A New Model for Translational Research
From Visions, Spring 2006
By William B. Applegate, MD, MPH
The new catch phrase in medicine is “translational research.” The National Institutes of Health (NIH) is touting translational research for the development of new scientific knowledge into quality treatments for patients. Once upon a time that process was called “from bench to bedside.” The new translational research emphasizes this process as bi-directional, bedside to bench also. I believe the Wake Forest School of Medicine (WFSM) is poised to take advantage of this trend.
A key difference between “bench-to-bedside” and translational research is speed. Basic science has accumulated an astonishing body of knowledge in just the last half-century. A lot of that has led to new and more efficient treatments for human disease and trauma. But one thing we have learned in academic medicine over the same period is that we need more clinical research (research based on human patients).
The steady growth of NIH dollars available for research can be credited with stimulating much of the progress in modern medicine since World War II. However, through much of the second half of the 20th century the majority of that money was directed to basic science (the bench part of the equation). Now the balance is tipping toward the clinical application of new knowledge.
Wake Forest has a proud tradition of training excellent clinicians for the delivery of the highest quality care. We also have become a significant participant in NIH funding and, thus, a major contributor to science and innovations for the national health system.
An important step toward a greater interest in and commitment to clinical research came with the creation by NIH of the General Clinical Research Center (GCRC) program. Wake Forest’s GCRC is currently under a five-year renewal with nearly $24 million in funding. This resource will be pivotal in obtaining an NIH Clinical and Translation Science Award, a new initiative that expands and transforms the GCRC model.
Another important element for Wake Forest in the move to a translational research model is the elevation of the Department of Public Health Sciences to the Division of Public Health Sciences and Health Policy, comprised of three departments (epidemiology, biometry, and social sciences and health policy). Public Health Sciences at WFSM is the national leader among its peers in research funding from NIH. Its size and stature are important to translational research because of its national reach in the design and implementation of clinical research trials and because of the scope of its work in the health arena — from HIV/AIDS to diabetes and obesity to cancer and cardiovascular disease.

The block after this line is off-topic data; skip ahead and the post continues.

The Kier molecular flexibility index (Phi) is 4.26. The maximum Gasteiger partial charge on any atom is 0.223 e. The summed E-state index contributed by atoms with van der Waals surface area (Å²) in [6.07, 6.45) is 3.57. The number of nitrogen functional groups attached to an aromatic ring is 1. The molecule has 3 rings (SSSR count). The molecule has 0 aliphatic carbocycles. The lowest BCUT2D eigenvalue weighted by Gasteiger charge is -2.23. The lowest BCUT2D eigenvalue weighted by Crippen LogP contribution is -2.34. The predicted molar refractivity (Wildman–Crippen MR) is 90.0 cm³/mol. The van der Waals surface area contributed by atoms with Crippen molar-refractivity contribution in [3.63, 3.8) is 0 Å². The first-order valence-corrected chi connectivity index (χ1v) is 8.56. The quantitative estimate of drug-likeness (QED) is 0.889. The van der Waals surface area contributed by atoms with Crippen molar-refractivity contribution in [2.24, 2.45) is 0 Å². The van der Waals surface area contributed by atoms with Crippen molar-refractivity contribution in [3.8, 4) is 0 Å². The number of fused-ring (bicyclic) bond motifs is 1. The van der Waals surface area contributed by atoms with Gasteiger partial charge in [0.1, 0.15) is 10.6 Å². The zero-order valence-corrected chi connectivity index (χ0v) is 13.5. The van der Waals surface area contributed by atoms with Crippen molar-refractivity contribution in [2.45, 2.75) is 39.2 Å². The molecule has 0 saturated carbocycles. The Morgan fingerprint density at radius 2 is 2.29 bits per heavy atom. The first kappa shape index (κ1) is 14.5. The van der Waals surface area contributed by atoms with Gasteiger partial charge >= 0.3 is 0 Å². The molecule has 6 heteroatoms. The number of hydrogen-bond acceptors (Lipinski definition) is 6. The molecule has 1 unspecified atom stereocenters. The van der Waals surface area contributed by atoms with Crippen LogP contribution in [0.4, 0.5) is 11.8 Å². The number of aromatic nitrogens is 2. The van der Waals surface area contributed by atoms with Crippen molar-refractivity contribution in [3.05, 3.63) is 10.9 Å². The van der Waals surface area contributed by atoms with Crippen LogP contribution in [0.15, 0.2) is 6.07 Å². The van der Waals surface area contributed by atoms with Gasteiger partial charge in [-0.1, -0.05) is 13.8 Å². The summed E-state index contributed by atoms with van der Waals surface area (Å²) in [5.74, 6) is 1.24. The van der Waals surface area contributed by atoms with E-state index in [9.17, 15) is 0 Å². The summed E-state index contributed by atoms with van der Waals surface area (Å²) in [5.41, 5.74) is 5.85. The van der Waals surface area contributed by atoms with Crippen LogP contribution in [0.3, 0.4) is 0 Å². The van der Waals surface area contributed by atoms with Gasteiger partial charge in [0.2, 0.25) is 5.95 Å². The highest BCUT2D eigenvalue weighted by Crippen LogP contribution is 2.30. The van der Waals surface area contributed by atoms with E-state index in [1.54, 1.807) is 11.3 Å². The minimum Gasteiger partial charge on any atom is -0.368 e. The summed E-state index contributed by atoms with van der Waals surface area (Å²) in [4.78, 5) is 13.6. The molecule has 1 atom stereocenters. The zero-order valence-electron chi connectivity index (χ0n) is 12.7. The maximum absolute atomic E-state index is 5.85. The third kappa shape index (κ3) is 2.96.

Sally Shumaker, PhD, associate dean of research, and Charles E. “Cash” McCall, MD, deputy associate dean for research, are organizing Wake Forest’s Clinical and Translation Science Award (CTSA) planning grant application. They are assisted by Vicky Zickmund, executive director for research development, planning and operation; Richard F. Loeser Jr., MD, chairman of the Department of Molecular Medicine; David Goff, MD, PhD, professor of public health sciences/epidemiology; David Herrington, MD, professor of internal medicine/cardiology; and Karen Klein, assistant director, grant and publication development.
The CTSA concept is a multi-dimensional program. Major components will include clinical research through the GCRC and other units; graduate education and faculty development; integration of translational research technologies (e.g., biomolecular imaging, genomics, proteomics, biomedical engineering, nanotechnology, bioinformatics, etc.); partnerships with industry; community outreach; and a translational research incubator.
Despite the resources we already have for this initiative, making translational research successful is fraught with challenges. For example, educating and training a new generation of clinician researchers must be a priority. Medical graduates may expect an additional 6–9 years of training to adequately prepare for the task of linking the clinic back to the laboratory to complete the cycle that constitutes translational research (linking the complexities of biomedical science with clinical medicine).
There are many ways that private philanthropy can and does advance our mission. But for the immediate future, one of the most important dimensions of our work that private donors can boost is this realm of translational research with its focus on intensified clinical applications of potentially life-saving knowledge.